Parallels with the Past

Mark L. Johnson / October 2021

The challenge that the wall and ceiling construction faces in this pandemic economy has many parallels with the past. Let’s investigate AWCI’s history and benefit from a little déjà vu.

Big Plans
The first “been there, done that” has to do with AWCI’s conventions. We have had to take time off from holding them face to face, and we had hoped to gather this month in person at AWCI’s Convention & INTEX Expo in New Orleans until Hurricane Ida blew into town and the delta variant of COVID-19 continued to dominate headlines. AWCI’s archives reveal a similar story about convention cancellations, though this story relates to a different disruptive event.
    
In 1941, AWCI—then known as CPIA, or Contracting Plasterers’ International Association—held a convention in Buffalo, N.Y. Soon afterward, war “interrupted the normal procedure,” says the book, “Celebrating 100 Years of Industry Growth with the Association of the Wall and Ceiling Industry.” The organization went into convention hiatus until 1947. Only 65 members attended the 1947 convention, Nov. 10–12, in Cleveland, but they made big plans to rejuvenate the organization.
    
In 1947, AWCI collected $33,500 in membership dues, and leaders decided to spend $25,000 to hire “an organizer” to grow AWCI’s membership base. It worked. By 1949, AWCI’s membership tally had nearly quadrupled, and the organization’s bank balance, after paying for the $25,000 investment, was $6,160.
    
Today, AWCI has big plans to invest in the industry’s young executives and to build greater participation among AWCI member firms. Shawn Burnum, AWCI president and vice president of operations at Performance Contracting, Inc., in Kansas, says AWCI is developing a forum for emerging leaders and has plans to “drive the tools it has” to help more individuals receive technical training.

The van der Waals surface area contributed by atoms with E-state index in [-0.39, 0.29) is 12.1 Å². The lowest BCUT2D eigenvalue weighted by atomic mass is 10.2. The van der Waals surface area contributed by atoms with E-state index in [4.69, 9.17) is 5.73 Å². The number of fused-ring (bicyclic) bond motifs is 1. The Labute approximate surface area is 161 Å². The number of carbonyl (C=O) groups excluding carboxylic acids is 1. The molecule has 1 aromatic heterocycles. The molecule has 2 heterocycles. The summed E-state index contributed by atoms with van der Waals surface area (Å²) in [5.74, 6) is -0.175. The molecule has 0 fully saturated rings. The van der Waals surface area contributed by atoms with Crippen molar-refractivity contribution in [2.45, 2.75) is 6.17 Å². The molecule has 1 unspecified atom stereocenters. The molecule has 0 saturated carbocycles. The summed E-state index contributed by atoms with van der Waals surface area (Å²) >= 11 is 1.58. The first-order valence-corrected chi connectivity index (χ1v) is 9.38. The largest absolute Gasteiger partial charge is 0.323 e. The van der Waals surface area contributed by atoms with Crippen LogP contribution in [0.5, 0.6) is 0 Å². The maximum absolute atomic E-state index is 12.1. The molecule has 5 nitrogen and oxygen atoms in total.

Pent-Up Demand
Another parallel with the past is today’s pent-up demand. In a recent AWCI webinar, Kermit Baker, chief economist at the American Institute of Architects, said the AIA Architecture Billings Index, a measure of project volume at architecture firms, reveals plenty of work in the pipeline. One Midwestern subcontractor says he has a two-year backlog of work.
    
Also, the U.S. Bureau of Economic Analysis says real GDP increased at an annual rate of 6.5% in the second quarter of 2021. In the first quarter, real GDP increased 6.3%.
    
The post-World War II economy also saw a boom. “From 1947 through 1953, U.S. gross national product grew a whopping 4.8% annually,” “Celebrating 100 Years” says.
    
Contractors say business is good. There may be some logistics to work out, and budgets and manpower are hard to juggle right now, but many of you speak about the situation with optimism. The extra work required to get materials to job sites is making you better at what you do. And you know how to guide your clients’ expectations.
    
“If you have developed strong relationships with your clients, and you get out in front and say, ‘I anticipate these challenges. I still want to get this job done. I am still your guy or gal here, I have found that you can at least have a conversation,” Burnum says.

A Time of Innovation
A third seen-it-before: The technological innovations of the 1940s.
    
Material innovations after the war, such as gypsum base plasters with lightweight aggregate, were easy to use and gained traction. In the 1940s, contractors adopted “mechanical plastering tools” and “stapling machines” to apply plaster and lath faster than conventional processes of the time, “Celebrating 100 Years” says.
    
Today, we also see construction technology advancing: paperless documentation, internet-connected tools, metal stud installation that uses mixed-reality headsets and a variety of technologies associated with prefabrication. Anything to fast-track construction is worth looking into.
    
So, how can you make history work for your firm? Read “Celebrating 100 Years” and use it to start a dialogue with your team. “Readers will take away lessons on communication, long-term planning, industry collaboration and more,” says the book’s foreword. “As you read, try to draw some lessons to use in your business.”
    
Sure, the pandemic economy is challenging. But history and the economy move in cycles, and we’ve seen many of the same challenges before to know that great things lie ahead.

Mark L. Johnson writes for the wall and ceiling industry. He can be reached via linkedin.com/in/markjohnsoncommunications.